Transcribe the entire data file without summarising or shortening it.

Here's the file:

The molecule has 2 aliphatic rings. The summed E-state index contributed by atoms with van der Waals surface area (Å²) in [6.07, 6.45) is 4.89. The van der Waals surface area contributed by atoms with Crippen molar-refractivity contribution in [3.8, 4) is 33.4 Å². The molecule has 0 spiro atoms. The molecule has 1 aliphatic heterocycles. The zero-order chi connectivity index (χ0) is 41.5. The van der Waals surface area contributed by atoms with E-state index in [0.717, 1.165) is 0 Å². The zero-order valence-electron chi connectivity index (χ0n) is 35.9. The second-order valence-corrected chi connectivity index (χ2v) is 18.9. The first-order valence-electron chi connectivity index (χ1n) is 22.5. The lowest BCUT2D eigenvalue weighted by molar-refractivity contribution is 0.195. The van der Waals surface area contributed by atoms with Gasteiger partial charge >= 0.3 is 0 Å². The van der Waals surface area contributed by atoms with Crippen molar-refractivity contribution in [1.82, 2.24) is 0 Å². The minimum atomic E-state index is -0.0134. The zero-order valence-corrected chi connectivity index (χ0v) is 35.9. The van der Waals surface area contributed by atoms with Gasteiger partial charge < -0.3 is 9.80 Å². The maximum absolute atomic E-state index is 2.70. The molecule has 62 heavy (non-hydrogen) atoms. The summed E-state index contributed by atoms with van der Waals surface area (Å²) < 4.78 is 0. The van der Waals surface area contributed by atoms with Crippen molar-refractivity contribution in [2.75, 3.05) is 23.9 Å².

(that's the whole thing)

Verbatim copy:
The molecule has 2 aliphatic rings. The summed E-state index contributed by atoms with van der Waals surface area (Å²) in [6.07, 6.45) is 4.89. The van der Waals surface area contributed by atoms with Crippen molar-refractivity contribution in [3.8, 4) is 33.4 Å². The molecule has 0 spiro atoms. The molecule has 1 aliphatic heterocycles. The zero-order chi connectivity index (χ0) is 41.5. The van der Waals surface area contributed by atoms with E-state index in [0.717, 1.165) is 0 Å². The zero-order valence-electron chi connectivity index (χ0n) is 35.9. The second-order valence-corrected chi connectivity index (χ2v) is 18.9. The first-order valence-electron chi connectivity index (χ1n) is 22.5. The lowest BCUT2D eigenvalue weighted by molar-refractivity contribution is 0.195. The van der Waals surface area contributed by atoms with Gasteiger partial charge >= 0.3 is 0 Å². The van der Waals surface area contributed by atoms with Crippen molar-refractivity contribution in [1.82, 2.24) is 0 Å². The minimum atomic E-state index is -0.0134. The zero-order valence-corrected chi connectivity index (χ0v) is 35.9. The van der Waals surface area contributed by atoms with Gasteiger partial charge < -0.3 is 9.80 Å². The maximum absolute atomic E-state index is 2.70. The molecule has 62 heavy (non-hydrogen) atoms. The summed E-state index contributed by atoms with van der Waals surface area (Å²) < 4.78 is 0. The van der Waals surface area contributed by atoms with Crippen molar-refractivity contribution in [2.75, 3.05) is 23.9 Å².